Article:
RCASA’s Saturday Prevention: How to reduce your risk of becoming a victim

In Advocacy, Outreach, Prevention on July 31, 2010 at 8:00 am

While statistics say that most sexual assaults are premeditated, in some instances it is a “crime of opportunity,” such as a date rape. The victim and suspect, for whatever reason, are at the same place at the same time. Whether the assault is one of opportunity or premeditation, there are simple precautions a person can follow to reduce, avoid, and even eliminate their chances of becoming a victim.

While Driving

  • Keep your car in good working order and the gas tank at least half full.
  • Park in well-lighted areas and lock the doors, even if you’ll only be gone a short time.
  • Before returning to your car look around the parking lot for suspicious persons.
  • When you return to your car have your key ready and check the front and rear seats and floor before getting in.
  • Drive with all the doors locked.
  • Never pick up hitchhikers.
  • If your have a flat tire, drive on it until you reach a safe well-lighted, and well-traveled area.
  • If your car breaks down, put the hood up, lock the doors, and put on the flashers. Use flares if you have them and tie a white cloth to the antenna. If someone stops to help, don’t get out of the car, but roll down the widow slightly and ask the person to call the police or a tow service for you.
  • If you see another motorist in trouble, don’t stop. Help by going to a telephone and calling the police for assistance.
  • Exercise extra caution when using underground and enclosed parking garages. Try not to go alone.
  • If you are being followed, don’t drive home. Go to the nearest police or fire station and honk your horn. Or drive to an open gas station or other business where you can safely call the police. Don’t leave your car unless you are certain you can get inside the building safely. Try to obtain the license plate number and description of the car following you.

At Home

  • Make sure all windows and doors in your home can be locked securely, particularly sliding glass doors. Use the locks. Keep entrances well-lighted.
  • Install a peephole in the door and use it.
  • Check the identification of any sales or service person before letting him in.
  • Don’t let any stranger into your home when you’re alone–no matter what the reason or how dire the emergency is supposed to be. Offer to make an emergency phone call while they wait outside.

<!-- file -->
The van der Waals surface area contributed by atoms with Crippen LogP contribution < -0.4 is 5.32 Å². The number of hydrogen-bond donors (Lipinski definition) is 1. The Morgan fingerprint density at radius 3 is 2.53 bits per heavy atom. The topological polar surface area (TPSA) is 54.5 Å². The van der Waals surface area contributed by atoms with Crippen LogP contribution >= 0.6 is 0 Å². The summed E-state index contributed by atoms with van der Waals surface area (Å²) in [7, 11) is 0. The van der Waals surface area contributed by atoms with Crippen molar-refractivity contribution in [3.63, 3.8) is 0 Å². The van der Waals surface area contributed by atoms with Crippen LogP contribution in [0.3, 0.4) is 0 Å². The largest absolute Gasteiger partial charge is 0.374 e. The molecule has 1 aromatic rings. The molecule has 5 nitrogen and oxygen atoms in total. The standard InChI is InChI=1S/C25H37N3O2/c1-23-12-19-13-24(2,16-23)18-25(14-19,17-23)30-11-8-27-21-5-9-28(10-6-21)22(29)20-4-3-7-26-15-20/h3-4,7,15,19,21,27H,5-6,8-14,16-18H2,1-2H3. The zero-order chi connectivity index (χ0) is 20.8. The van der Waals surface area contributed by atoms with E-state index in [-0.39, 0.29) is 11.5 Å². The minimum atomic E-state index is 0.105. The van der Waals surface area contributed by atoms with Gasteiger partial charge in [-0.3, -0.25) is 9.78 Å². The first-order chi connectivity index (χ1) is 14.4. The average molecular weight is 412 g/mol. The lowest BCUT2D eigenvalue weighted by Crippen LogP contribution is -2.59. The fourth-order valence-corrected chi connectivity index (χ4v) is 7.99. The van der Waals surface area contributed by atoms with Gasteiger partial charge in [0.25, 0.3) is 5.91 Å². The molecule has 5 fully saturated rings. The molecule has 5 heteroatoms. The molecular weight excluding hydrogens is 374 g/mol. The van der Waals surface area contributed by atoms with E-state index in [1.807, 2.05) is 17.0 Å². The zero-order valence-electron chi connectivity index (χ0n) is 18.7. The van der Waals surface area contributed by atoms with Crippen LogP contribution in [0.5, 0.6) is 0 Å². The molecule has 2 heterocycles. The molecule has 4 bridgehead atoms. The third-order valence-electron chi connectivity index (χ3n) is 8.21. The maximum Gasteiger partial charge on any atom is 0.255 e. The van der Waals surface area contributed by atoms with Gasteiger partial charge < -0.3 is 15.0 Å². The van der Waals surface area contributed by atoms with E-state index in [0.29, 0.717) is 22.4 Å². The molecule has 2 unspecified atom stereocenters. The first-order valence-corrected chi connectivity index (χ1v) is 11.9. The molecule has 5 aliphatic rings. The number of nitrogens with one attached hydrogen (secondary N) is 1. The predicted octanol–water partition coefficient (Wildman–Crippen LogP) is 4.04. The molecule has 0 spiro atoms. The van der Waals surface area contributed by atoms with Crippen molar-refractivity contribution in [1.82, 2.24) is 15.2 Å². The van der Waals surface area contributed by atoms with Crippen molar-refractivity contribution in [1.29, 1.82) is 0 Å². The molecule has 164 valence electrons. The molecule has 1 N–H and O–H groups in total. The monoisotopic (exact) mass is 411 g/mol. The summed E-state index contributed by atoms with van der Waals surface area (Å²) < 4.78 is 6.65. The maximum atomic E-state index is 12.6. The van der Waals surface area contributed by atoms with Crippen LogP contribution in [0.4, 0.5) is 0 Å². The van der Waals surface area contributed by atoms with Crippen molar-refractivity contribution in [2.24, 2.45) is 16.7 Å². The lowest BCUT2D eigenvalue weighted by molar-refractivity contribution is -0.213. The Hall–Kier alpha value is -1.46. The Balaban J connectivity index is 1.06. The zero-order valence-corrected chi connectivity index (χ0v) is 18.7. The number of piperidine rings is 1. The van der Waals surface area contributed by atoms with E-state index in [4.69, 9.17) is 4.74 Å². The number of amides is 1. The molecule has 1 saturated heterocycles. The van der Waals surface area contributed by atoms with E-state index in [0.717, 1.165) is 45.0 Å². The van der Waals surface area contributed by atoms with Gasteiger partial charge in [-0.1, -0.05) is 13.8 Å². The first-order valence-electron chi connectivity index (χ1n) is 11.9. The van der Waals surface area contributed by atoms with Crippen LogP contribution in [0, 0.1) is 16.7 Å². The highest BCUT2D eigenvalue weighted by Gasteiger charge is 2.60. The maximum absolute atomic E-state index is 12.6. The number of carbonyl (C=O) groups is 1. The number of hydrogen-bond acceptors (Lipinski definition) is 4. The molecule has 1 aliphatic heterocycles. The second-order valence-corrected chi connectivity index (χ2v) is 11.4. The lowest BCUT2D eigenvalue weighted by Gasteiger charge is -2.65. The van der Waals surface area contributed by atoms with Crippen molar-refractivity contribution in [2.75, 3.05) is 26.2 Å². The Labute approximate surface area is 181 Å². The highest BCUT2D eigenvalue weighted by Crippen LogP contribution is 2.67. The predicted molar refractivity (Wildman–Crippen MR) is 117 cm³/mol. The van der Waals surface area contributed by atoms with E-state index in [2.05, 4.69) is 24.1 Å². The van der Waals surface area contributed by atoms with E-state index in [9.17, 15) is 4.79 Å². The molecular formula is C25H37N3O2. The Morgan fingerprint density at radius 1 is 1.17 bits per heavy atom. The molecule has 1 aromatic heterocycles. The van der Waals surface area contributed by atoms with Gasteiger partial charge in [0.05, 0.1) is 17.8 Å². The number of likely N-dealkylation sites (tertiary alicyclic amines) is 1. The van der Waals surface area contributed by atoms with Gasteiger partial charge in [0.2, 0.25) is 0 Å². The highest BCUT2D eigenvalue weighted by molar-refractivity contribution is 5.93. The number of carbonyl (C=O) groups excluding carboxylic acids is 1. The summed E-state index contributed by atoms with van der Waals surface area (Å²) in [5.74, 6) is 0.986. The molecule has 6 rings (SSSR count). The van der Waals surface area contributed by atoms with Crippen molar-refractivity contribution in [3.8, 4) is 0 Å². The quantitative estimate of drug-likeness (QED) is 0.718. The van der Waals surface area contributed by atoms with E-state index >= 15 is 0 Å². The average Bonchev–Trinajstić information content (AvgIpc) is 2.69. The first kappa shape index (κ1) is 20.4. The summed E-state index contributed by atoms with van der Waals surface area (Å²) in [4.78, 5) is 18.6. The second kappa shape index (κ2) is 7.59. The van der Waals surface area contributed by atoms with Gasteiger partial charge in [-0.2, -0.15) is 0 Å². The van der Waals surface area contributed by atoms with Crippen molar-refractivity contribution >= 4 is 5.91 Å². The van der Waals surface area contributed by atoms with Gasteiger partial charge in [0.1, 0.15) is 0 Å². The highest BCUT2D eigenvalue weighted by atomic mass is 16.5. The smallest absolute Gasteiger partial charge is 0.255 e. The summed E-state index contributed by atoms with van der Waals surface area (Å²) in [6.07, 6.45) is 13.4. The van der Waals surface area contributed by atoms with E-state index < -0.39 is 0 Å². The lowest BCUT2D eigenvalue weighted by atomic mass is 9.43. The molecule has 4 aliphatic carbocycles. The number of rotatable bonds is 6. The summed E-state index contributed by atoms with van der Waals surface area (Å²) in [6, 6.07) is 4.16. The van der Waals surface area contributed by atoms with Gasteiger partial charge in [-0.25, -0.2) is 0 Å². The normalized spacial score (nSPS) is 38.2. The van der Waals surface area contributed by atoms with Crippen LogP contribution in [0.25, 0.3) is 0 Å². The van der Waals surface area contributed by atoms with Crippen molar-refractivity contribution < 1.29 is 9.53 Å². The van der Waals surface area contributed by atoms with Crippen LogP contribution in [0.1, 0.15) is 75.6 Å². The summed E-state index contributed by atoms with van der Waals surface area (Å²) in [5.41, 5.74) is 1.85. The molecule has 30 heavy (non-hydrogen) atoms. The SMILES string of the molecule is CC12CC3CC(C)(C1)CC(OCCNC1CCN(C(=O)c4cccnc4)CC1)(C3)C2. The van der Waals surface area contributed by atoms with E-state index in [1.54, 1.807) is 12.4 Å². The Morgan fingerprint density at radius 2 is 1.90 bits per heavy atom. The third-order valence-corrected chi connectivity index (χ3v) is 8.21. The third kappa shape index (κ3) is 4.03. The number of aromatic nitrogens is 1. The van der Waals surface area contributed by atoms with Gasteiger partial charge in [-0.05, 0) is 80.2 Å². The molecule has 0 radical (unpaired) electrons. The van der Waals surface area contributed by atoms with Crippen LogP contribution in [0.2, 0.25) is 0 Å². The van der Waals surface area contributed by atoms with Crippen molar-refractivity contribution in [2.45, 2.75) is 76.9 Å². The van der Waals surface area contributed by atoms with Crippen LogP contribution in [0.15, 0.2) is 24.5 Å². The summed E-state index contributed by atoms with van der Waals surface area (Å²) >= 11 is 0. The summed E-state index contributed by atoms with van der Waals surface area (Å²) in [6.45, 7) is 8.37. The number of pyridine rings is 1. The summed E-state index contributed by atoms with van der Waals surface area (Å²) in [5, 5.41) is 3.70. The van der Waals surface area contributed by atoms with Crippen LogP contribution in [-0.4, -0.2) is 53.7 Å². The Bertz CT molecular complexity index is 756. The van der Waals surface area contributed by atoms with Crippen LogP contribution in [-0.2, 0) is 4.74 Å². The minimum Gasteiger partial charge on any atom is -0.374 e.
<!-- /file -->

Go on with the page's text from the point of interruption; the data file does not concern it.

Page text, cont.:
• Never give the impression that you are at home alone if strangers telephone or come to the door.
  • Get to know your neighbors — someone you can turn to if you’re worried.
  • If you live in an apartment, avoid being in the laundry room or garage by yourself, especially at night.
  • If you come home alone and find a door or window open or signs of forced entry, don’t go in. Go to the nearest phone and call the police.

While Walking

  • Be alert to your surroundings and the people around you. Keep your head up and look alert.
  • Stay in well-lighted areas
  • Walk confidently at a steady pace on the side of the street facing traffic.
  • Walk close to the curb. Avoid doorways, bushes, and alleys.
  • Wear clothes and shoes that give you freedom of movement. If your wear high heels at work, carry them with you and wear athletic shoes to work. You can change when you get there.
  • Don’t walk alone at night if possible. If you have to, be alert.
  • Be careful when people stop you for directions. Always reply from a distance, and never get too close to the car. If you are in trouble, attract help any way you can. Yell something other people will understand, “Help”, “Police”, “Fire!”

If You Are Attacked

  • Keep your head. Stay as calm as possible, think rationally and evaluate your resources and options.
  • It may be more advisable to submit (this does not mean you consent) than resist and risk severe injury or death. Everyone has different strengths and abilities. You will have to make this decision based on the circumstances. But, don’t resist if the attacker has a weapon.
  • Keep assessing the situation as it is happening. If one strategy doesn’t work, try another.
  • Possible options in addition to nonresistance are negotiating, stalling for time, distracting the assailant and fleeing to a safe place, verbal assertiveness, screaming to attract attention and physical resistance.
  • If you think fighting back/struggling may discourage the attack, remember you have to hurt the rapist bad enough to create the time your need to escape. Consider scratching with your fingernails, biting, poking in the eyes, kicking in the knee or groin, hitting on the nose, or jabbing the eyes or throat.
  • Weapons such as guns, knives, and chemical sprays can easily be turned against you unless you are trained to, and are not afraid to use them. You must be prepared to possibly kill the attacker.
  • If you are determined to carry some type of weapon, a chemical spray (such as pepper spray) is your best choice. It’s non-lethal if used against you. Remember, you already have weapons with you, your keys, pens, pencils, etc. You also have your most important weapon, your brain.
  • You may be able to turn the attacker off with bizarre behavior such as throwing up, urinating, or defecating.
  1. […] This post was mentioned on Twitter by Pixel Project Team and Amy Kathryn, RCASA. RCASA said: RCASA's Saturday Prevention: How to reduce your risk of becoming a victim: http://wp.me/pAwr3-ju […]

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